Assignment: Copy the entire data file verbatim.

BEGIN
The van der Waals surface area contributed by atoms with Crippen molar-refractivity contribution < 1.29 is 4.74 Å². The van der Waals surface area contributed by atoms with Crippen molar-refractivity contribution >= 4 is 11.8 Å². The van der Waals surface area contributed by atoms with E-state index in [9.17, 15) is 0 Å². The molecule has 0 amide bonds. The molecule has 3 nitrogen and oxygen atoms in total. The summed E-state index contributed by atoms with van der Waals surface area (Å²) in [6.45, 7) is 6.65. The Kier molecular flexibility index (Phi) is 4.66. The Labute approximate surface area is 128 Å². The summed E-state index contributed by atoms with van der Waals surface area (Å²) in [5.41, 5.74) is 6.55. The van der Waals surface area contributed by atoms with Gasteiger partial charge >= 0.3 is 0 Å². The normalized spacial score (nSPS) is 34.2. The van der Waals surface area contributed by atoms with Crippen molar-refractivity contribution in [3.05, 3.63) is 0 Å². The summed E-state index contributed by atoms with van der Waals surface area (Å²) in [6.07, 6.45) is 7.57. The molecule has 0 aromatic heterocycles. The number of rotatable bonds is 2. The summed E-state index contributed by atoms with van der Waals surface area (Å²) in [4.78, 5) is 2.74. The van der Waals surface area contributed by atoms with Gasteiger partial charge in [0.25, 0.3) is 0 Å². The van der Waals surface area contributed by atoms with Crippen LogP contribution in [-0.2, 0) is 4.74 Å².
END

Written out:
The van der Waals surface area contributed by atoms with Crippen molar-refractivity contribution < 1.29 is 4.74 Å². The van der Waals surface area contributed by atoms with Crippen molar-refractivity contribution >= 4 is 11.8 Å². The van der Waals surface area contributed by atoms with E-state index in [9.17, 15) is 0 Å². The molecule has 0 amide bonds. The molecule has 3 nitrogen and oxygen atoms in total. The summed E-state index contributed by atoms with van der Waals surface area (Å²) in [6.45, 7) is 6.65. The Kier molecular flexibility index (Phi) is 4.66. The Labute approximate surface area is 128 Å². The summed E-state index contributed by atoms with van der Waals surface area (Å²) in [5.41, 5.74) is 6.55. The van der Waals surface area contributed by atoms with Gasteiger partial charge >= 0.3 is 0 Å². The normalized spacial score (nSPS) is 34.2. The van der Waals surface area contributed by atoms with Crippen molar-refractivity contribution in [3.05, 3.63) is 0 Å². The summed E-state index contributed by atoms with van der Waals surface area (Å²) in [6.07, 6.45) is 7.57. The molecule has 0 aromatic heterocycles. The number of rotatable bonds is 2. The summed E-state index contributed by atoms with van der Waals surface area (Å²) in [4.78, 5) is 2.74. The van der Waals surface area contributed by atoms with Gasteiger partial charge in [0.25, 0.3) is 0 Å². The van der Waals surface area contributed by atoms with Crippen LogP contribution in [-0.2, 0) is 4.74 Å².